My 8th grade science fair project of extracting fossil pollen from coal caught the attention of the local science
museum in Portland, which ran a science research center for high school students. The paleo wing was run by David Taylor, who suggested that I pursue my interest in the nearby marine Keasey Formation. We visited the
legendary Mist crinoid locality my first exposure to crinoids and I was immediately hooked and fascinated. Thus,
instead of attending sockhops and football games, I spent my high school afternoons and weekends obsessed, crawling all over NW Oregon looking for echinoderm fossils, or working at an S. S. White sandblaster that
threatened to give me chronic bronchitus! Summers all of us headed to the Hancock Field Station in Eastern Oregon where we dug up large Eocene vertebrates (boring....), and enjoyed the 60's a few years late. Hancock
became the center of our universe and community. Everyone called me "Crinoid".
My college advisors frankly told me there was no point in continuing my echinoderm
obsession. I should have gone elsewhere, but at PSU, a geology student was basically trained to find oil for the oil companies (not what I wanted to pursue, especially as a
militant bicyclist!), so I went after other interests in and out of school and eventually created a career as a self
employed maker of wind instruments, such as wooden flutes and unusual species of bagpipe. My paleontology interests waned, especially as I moved farther away from NW Oregon. During that time, unfortunately, the Mist
locality was more or less illegally mined for commercial purposes I should have been paying more attention and any thoughts of returning to this fascination seemed remote.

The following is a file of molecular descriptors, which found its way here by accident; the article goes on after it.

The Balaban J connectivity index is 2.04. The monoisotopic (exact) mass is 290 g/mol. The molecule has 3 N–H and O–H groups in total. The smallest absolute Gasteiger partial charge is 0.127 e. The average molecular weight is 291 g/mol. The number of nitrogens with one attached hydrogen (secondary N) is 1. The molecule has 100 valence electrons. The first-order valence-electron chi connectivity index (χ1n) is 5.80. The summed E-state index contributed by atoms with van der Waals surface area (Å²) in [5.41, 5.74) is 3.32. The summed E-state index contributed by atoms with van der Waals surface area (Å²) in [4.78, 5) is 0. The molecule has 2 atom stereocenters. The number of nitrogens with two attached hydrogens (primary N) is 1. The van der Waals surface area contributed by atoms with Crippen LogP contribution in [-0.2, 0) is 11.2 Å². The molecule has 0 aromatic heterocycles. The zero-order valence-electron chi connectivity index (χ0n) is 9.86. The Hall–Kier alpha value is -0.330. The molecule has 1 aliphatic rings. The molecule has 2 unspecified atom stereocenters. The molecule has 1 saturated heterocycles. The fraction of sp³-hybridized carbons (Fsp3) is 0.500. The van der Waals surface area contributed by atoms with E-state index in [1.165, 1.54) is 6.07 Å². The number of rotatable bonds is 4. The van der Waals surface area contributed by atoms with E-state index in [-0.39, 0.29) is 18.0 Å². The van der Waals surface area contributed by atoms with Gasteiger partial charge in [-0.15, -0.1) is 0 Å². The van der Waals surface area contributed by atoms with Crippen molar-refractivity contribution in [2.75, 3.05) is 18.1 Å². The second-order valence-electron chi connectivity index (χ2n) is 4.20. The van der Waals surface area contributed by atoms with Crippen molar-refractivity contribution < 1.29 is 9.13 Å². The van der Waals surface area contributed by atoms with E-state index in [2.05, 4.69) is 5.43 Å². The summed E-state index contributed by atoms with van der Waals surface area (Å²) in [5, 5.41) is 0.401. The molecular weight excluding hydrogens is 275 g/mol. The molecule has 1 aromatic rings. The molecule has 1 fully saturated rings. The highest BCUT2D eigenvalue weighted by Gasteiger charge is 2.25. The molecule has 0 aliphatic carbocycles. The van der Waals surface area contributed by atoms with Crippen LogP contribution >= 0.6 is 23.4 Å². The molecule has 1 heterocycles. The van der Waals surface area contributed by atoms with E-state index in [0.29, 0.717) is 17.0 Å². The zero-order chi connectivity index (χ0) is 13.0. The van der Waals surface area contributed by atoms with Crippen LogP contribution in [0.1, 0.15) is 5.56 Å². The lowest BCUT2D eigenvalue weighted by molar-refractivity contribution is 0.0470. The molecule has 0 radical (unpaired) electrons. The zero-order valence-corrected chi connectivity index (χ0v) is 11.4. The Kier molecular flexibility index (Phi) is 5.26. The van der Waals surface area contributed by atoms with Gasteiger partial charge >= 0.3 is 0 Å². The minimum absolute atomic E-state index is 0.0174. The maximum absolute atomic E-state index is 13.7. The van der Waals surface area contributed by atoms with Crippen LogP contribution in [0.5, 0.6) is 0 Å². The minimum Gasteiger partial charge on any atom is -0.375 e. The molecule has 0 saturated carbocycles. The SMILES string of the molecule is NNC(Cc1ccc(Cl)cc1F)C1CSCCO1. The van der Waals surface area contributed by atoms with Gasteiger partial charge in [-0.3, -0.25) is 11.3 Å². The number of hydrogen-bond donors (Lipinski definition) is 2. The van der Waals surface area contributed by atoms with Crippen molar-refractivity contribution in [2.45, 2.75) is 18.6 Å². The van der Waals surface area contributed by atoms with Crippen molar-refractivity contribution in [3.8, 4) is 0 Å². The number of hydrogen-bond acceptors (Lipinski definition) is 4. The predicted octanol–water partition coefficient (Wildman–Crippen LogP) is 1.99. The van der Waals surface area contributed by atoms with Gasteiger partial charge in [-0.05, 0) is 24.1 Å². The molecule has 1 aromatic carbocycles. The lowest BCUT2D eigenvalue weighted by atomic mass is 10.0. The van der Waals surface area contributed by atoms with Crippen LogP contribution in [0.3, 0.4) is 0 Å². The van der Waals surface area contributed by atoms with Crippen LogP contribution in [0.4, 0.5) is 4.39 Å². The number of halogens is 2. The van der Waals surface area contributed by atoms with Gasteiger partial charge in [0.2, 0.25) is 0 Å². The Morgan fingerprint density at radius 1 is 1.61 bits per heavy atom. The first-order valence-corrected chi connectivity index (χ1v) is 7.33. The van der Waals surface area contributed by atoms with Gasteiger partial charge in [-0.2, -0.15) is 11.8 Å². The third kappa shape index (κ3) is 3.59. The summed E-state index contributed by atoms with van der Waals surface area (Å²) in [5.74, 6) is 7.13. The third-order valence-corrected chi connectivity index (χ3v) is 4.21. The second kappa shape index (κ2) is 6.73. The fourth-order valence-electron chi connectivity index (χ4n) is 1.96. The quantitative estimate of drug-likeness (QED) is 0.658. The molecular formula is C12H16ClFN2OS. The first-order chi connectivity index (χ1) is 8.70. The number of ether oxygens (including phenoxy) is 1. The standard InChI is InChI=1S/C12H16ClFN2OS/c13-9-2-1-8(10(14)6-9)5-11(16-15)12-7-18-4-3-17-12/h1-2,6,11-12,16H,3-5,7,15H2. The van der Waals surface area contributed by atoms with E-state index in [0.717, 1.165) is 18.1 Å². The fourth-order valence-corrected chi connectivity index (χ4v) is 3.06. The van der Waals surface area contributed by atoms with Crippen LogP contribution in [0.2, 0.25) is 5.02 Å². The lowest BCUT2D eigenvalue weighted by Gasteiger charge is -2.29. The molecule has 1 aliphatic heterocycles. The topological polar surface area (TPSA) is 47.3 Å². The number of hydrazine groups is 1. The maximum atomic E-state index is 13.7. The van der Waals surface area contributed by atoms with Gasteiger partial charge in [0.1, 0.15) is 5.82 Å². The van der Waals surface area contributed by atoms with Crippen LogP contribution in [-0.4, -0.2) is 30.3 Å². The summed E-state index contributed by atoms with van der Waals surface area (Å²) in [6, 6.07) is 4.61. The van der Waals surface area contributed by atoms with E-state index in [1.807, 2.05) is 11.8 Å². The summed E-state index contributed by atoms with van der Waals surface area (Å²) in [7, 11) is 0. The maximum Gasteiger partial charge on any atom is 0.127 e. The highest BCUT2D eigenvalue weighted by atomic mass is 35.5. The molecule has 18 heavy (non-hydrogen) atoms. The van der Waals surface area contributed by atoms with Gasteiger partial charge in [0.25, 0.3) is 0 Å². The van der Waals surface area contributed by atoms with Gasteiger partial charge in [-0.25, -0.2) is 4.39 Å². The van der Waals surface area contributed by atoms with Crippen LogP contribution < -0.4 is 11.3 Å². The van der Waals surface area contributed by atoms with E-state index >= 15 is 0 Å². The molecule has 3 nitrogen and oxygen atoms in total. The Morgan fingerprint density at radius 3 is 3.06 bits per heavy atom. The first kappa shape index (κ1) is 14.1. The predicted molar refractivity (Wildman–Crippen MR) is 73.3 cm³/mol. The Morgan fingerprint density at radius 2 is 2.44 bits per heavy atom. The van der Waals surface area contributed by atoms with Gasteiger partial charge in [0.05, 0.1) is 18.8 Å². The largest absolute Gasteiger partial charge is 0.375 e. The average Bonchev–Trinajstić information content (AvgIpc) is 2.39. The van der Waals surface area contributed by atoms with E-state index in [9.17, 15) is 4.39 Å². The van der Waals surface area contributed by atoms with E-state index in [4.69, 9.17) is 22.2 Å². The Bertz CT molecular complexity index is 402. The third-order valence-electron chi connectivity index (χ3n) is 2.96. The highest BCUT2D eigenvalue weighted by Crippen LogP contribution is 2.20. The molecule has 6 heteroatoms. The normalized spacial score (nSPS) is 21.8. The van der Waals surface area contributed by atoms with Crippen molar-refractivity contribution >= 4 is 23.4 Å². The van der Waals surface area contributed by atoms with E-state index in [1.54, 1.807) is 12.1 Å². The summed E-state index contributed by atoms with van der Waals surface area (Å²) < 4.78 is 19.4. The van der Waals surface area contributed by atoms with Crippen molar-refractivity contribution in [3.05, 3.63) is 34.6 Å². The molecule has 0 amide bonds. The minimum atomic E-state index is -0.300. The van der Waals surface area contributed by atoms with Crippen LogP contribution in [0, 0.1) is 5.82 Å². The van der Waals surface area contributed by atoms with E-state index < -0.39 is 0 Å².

Eventually, my family and I moved outside of Seattle. A few years later, a group called the Northwest Paleontological Association formed and met at the Burke Museum at UW. I quickly found myself involved as the
Association's newletter editor. Through field trips, contacts and access to the Burke's underbelly as a volunteer, I
began to explore western Washington's paleontology avocationally, as well as reexploring NW Oregon's. One day,
while examining a Keasey Formation locality that had produced a largish (20cm) isopod, my wife Nancy stumbled upon a very nicely preserved spatangoid. Further collecting produced several more.
Liz Nesbitt, curator of invertebrate paleo at the Burke, suggested that I contact her friend Rich Mooi at CAS, who
kindly took me under his wing to study these together, and to provide me with some necessary guidance and instruction. This was just the beginning, and was the rekindling of my fascination with these wonderful
echinoderms. Since then, we have been working on several fronts together, and have enjoyed several great
moments of wit, repartee and friendship. Our first paper, "An Overview of the Eocene Oligocene Echinoderm Faunas of the Pacific NW", is currently in press.
I very much enjoy this experience of riding the fence as an avocational paleontologist, working with fellow amateur
collectors who have provided me with several important specimens (all of which will end up in appropriate repositories!) or assisted in the field, and with professional paleontologists and biologists who graciously
recognize the passion, value and legitimacy of my activities.
Casey Burns Wind Instrument Maker and Occasional Paleontologist
9962 Shorty Campbell Road Kingston WA 98346 USA
Casey Burns has contributed additional "unusual" echinoderm images that can be found in